Peru top court confirms American Lithium’s assets titles

Laurence Stefan, chief operating officer, surveys the Falchani lithium property in Peru. (Image courtesy of American Lithium.)

Canada’s American Lithium (TSX-V: LI)(NASDAQ: AMLI) said on Wednesday that Peru’s top court had confirmed its local subsidiary’s ownership of 32 out of 172 disputed concessions.

The ruling, consistent with prior legal proceedings, establishes that the miner’s local unit Macusani Yellowcake is the rightful owner of the assets in question, American Lithium said.

The decision paves the way for the Vancouver-based miner to open Peru’s first lithium mine in 2027, despite a slow permitting system that tends to keep projects on hold for years.

“It is very encouraging to see that the Peruvian Judicial System continues to support the facts of this case,” American Lithium chief executive Simon Clarke, said in the statement. “The company has never lost title over the disputed concessions, which only represent a small fraction of our leases.”

Its Peruvian subsidiary has continued to advance the Falchani lithium project, which according to a recently updated resource estimate, contains 5.53 million tonnes of lithium carbonate equivalent, a 476% growth from the March 2019 measured and indicated totals.  

The Falchani asset, located in Puno, southeastern Peru, is the world’s sixth-largest hard-rock lithium deposit, according to the company’s website. It is expected to bring an $880 million investment to one of the South American country’s poorest regions.

American Lithium believes Peru can play a crucial role in the impending green energy revolution in the United States, a vision that aligns with the current trajectory of the Biden Administration.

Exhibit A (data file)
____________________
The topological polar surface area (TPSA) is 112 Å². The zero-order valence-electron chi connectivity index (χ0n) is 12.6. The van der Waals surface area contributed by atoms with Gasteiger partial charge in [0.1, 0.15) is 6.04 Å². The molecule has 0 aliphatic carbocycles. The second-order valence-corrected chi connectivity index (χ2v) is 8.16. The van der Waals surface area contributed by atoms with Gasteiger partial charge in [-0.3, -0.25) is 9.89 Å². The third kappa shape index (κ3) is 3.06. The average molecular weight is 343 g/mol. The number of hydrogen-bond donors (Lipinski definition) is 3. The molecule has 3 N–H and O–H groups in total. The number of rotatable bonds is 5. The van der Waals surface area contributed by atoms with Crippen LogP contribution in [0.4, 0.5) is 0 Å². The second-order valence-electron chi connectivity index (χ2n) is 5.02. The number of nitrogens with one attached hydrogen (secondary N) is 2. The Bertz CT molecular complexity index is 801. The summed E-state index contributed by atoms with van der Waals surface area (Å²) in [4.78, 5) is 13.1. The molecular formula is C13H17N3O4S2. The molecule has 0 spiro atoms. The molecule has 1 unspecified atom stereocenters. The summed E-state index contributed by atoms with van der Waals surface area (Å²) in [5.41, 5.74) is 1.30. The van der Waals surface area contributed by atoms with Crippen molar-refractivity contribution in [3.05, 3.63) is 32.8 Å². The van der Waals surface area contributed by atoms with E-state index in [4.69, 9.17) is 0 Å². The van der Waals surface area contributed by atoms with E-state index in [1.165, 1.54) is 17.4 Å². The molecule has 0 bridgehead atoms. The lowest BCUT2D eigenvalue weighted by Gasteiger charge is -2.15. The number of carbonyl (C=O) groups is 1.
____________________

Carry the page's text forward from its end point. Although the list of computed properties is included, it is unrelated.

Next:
Treasury Secretary Janet Yellen said earlier this month the US needed to support Latin America’s efforts in constructing lithium supply chains, particularly to benefit North American auto manufacturers. Her vision includes sourcing battery-grade lithium from reliable allies in the region, currently dominated by Chile and Argentina.

“With China’s expanding influence within Latin America’s economic landscape, America’s unfolding dynamics not only signify a shift in economic partnerships but also hold vast implications for America’s green energy ambitions,” Clarke said. 

The executive believes Peru’s lithium sector is poised to shake-up the so-called “Lithium Triangle”, an area made up by Bolivia, Chile and Argentina, which holds roughly 65% of global lithium reserves. 

Clarke says once Peru, a copper and silver powerhouse, develops its lithium industry, the area could be known as the “Lithium Square”.

If Mexico and Brazil’s lithium reserves were added, analysts estimate the region would hold nearly 70% of the world’s lithium reserves. 

This would translate into a restructuring of the world economic scenario around the energy transition and a provide a new, sound source of income for Latin American economies, a study by the Latin American Strategy Centre for Geopolitics shows.